Also at the intersection of business and operating models is Citi’s November 2016 decision to launch a global API developer hub.[iv] This hub outsources innovation to the global community of software developers, as well as to the FinTech and consumer products industries. In doing so, it will likely bring new services to the bank’s current portfolio by leveraging these external parties’ desire to gain access to Citi customers. It is unlikely that such a large, regulated institution would be nimble enough to succeed at developing the kinds of new technology that push the industry forward, so this decision enables the bank to partner for the purpose of innovation.
One area where Citi risks going too far is in the transformation of physical branches. Like many banks, Citi has scaled back its branch network to focus on ‘smart branches’, which employ machines rather than tellers and bankers.[v] While this strategy is highly cost-effective, it risks weakening the bank’s customer-service value proposition and alienating older customers and others who are less enthusiastic about banking’s digital transformation.
The major non-competitive threats Citi faces from increased digitization are security and compliance risks. Cybersecurity is a major concern for financial institutions, especially given the sensitivity of their data. Citi’s $300 million annual spend and relatively advanced information security capabilities have kept it safe thus far, but adding additional digital and web-based products only increases the opportunity for cybercriminals to exploit vulnerabilities.[vi] In terms of compliance, additional digitization has the potential to enable criminal actors to gain access to Citi’s services, thereby violating anti-money laundering regulations. Citi must modernize its KYC (know your customer) processes to ensure that it can verify all its clients, possibly by utilizing biometric information.
Citi is well positioned to continue to take advantage of opportunities offered by digitalization. By updating its operating (and its innovation) model in key ways along with its business model, it can ensure further evolution to match emerging competitive threats.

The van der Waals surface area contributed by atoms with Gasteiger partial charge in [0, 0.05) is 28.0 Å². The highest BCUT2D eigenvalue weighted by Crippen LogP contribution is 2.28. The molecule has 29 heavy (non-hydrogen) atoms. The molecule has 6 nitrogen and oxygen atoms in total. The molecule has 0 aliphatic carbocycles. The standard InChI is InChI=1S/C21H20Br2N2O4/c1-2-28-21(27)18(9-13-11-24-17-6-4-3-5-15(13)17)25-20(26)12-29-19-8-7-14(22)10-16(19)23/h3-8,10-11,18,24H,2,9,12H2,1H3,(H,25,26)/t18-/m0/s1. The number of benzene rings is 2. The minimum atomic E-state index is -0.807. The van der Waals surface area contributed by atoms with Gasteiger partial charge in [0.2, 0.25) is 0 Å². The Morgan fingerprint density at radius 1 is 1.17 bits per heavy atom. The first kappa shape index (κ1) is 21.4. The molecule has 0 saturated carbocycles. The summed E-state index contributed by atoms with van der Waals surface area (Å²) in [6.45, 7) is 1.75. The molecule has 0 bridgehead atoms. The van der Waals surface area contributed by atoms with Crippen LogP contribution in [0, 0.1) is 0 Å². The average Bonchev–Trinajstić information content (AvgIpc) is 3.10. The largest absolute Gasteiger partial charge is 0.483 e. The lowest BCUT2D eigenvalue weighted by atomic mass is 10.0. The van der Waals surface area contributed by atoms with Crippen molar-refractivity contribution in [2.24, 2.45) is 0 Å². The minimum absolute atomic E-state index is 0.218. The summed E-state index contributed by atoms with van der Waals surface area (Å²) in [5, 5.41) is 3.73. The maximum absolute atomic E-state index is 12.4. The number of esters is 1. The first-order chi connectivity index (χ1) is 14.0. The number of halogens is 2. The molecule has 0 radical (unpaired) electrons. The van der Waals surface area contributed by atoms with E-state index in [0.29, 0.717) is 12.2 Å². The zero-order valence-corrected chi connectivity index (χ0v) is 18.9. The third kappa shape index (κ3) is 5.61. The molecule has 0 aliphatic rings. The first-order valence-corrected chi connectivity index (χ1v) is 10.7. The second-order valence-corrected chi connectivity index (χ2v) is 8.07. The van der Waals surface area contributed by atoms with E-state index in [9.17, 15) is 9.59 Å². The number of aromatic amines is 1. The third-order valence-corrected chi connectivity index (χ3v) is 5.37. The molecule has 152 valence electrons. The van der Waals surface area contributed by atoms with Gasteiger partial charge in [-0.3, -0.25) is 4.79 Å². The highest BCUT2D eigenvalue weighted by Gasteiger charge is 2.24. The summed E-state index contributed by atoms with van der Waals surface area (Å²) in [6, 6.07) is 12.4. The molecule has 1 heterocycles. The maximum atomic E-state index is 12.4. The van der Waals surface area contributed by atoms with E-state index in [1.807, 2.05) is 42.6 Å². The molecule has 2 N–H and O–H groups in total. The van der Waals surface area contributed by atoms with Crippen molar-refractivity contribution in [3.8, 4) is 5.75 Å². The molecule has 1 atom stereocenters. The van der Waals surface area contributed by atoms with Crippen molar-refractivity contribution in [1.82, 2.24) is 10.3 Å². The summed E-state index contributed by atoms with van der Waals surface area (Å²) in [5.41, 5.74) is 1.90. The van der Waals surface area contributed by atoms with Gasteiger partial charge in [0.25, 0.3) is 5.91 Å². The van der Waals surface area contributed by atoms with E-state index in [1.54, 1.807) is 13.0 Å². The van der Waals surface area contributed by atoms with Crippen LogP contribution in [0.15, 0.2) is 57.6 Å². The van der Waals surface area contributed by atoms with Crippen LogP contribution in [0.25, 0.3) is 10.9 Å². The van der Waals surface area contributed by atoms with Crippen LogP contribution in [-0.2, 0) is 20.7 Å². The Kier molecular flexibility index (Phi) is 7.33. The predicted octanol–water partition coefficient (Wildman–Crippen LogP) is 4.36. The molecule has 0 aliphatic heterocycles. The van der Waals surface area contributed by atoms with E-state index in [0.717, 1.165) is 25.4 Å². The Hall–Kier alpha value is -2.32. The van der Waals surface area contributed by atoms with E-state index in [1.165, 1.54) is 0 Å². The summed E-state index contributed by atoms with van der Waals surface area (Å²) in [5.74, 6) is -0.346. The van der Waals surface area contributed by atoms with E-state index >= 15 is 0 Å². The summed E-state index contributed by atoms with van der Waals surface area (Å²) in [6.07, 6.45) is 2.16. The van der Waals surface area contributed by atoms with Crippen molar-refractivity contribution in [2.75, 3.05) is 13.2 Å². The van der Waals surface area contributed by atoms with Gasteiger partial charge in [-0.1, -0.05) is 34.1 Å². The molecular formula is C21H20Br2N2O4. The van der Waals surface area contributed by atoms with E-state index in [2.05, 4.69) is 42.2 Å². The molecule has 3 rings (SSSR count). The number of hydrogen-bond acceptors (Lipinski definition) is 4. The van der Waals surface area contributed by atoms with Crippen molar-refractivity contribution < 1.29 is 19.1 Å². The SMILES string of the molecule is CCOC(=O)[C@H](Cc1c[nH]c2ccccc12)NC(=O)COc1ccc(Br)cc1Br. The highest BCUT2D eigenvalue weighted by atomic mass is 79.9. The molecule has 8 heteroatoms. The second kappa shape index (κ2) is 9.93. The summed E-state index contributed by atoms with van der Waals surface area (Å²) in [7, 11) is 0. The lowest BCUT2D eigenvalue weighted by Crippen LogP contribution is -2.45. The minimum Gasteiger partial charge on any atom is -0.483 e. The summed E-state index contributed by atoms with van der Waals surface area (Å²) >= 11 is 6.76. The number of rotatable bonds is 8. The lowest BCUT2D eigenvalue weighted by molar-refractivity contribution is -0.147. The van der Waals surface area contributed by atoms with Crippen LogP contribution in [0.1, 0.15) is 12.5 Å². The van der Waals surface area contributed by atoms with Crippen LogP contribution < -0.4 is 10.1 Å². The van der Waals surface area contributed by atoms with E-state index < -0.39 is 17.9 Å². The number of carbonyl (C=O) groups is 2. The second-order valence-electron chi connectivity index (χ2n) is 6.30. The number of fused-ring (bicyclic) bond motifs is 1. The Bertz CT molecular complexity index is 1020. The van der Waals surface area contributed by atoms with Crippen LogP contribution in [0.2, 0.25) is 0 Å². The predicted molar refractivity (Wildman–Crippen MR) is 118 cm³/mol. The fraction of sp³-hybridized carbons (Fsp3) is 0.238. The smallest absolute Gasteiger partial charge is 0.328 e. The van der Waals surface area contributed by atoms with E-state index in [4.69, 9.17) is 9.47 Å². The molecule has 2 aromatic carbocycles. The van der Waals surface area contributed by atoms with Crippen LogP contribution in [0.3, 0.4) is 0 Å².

[i] Christopher Brown, “Citibank launches Citi Pay mobile wallet and NFC payments service.” NFC World, 10 November 2016. <http://www.nfcworld.com/2016/11/10/348394/citibank-launches-citi-pay-mobile-wallet-nfc-payments-service/>.
[ii] Business Wire, “Citi Joins Early Warning’s clearXchange Network,” 28 September 2016. <http://www.businesswire.com/news/home/20160928006360/en/Citi-Joins-Early-Warning%E2%80%99s-clearXchange%C2%AE-Network>.
[iii] McKinsey & Company. “Citigroup on engaging the digital customer.” Interview, June 2015. <http://www.mckinsey.com/global-themes/leadership/citigroup-on-engaging-the-digital-customer>.
[iv] Citigroup, Inc. “Citi Launches Global API Developer Hub to Enable Open Banking.” Press Release, 10 November 2016. <http://citigroup.com/citi/news/2016/161110b.htm?linkId=31022950>.
[v] McKinsey & Company. “Citigroup on engaging the digital customer.” Interview, June 2015. <http://www.mckinsey.com/global-themes/leadership/citigroup-on-engaging-the-digital-customer>.
[vi] John Goff, “Can JPMorgan, Chase, Citi, others protect customer data from cybercriminals?” Crain’s New York Business, 20 April 2015. <http://www.crainsnewyork.com/article/20150420/TECHNOLOGY/150429994/can-jpmorgan-chase-citi-others-protect-customer-data-from-cybercriminals>.